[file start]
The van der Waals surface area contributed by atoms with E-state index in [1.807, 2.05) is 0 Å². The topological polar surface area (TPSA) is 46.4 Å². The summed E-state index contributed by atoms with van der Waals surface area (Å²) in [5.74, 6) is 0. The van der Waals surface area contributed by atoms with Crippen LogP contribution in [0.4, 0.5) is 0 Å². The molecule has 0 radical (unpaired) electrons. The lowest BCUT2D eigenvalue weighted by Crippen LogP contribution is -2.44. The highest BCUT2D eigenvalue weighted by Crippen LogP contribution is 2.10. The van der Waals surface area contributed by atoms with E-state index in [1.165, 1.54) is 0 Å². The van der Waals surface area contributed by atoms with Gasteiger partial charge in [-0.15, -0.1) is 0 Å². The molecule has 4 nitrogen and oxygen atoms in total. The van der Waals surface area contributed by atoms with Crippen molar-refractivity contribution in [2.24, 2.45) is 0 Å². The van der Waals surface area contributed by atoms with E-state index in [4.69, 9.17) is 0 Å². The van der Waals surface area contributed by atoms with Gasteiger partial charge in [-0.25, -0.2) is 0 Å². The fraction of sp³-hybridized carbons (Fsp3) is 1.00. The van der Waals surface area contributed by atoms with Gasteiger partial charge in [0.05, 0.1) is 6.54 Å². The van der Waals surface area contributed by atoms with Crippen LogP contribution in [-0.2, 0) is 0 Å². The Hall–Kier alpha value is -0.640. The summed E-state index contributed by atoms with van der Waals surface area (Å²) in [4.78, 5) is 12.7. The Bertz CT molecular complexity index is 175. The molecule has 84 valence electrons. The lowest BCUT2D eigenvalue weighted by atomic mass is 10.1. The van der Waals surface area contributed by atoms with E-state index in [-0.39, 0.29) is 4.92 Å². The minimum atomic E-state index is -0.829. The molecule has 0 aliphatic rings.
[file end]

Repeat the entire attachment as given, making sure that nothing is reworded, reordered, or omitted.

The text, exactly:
The van der Waals surface area contributed by atoms with E-state index in [1.807, 2.05) is 0 Å². The topological polar surface area (TPSA) is 46.4 Å². The summed E-state index contributed by atoms with van der Waals surface area (Å²) in [5.74, 6) is 0. The van der Waals surface area contributed by atoms with Crippen LogP contribution in [0.4, 0.5) is 0 Å². The molecule has 0 radical (unpaired) electrons. The lowest BCUT2D eigenvalue weighted by Crippen LogP contribution is -2.44. The highest BCUT2D eigenvalue weighted by Crippen LogP contribution is 2.10. The van der Waals surface area contributed by atoms with E-state index in [1.165, 1.54) is 0 Å². The van der Waals surface area contributed by atoms with Gasteiger partial charge in [-0.15, -0.1) is 0 Å². The molecule has 4 nitrogen and oxygen atoms in total. The van der Waals surface area contributed by atoms with Crippen molar-refractivity contribution in [2.24, 2.45) is 0 Å². The van der Waals surface area contributed by atoms with E-state index in [4.69, 9.17) is 0 Å². The van der Waals surface area contributed by atoms with Gasteiger partial charge in [-0.25, -0.2) is 0 Å². The fraction of sp³-hybridized carbons (Fsp3) is 1.00. The van der Waals surface area contributed by atoms with Gasteiger partial charge in [0.05, 0.1) is 6.54 Å². The van der Waals surface area contributed by atoms with Crippen LogP contribution in [-0.2, 0) is 0 Å². The Hall–Kier alpha value is -0.640. The summed E-state index contributed by atoms with van der Waals surface area (Å²) in [4.78, 5) is 12.7. The Bertz CT molecular complexity index is 175. The molecule has 84 valence electrons. The lowest BCUT2D eigenvalue weighted by atomic mass is 10.1. The van der Waals surface area contributed by atoms with E-state index in [-0.39, 0.29) is 4.92 Å². The minimum atomic E-state index is -0.829. The molecule has 0 aliphatic rings.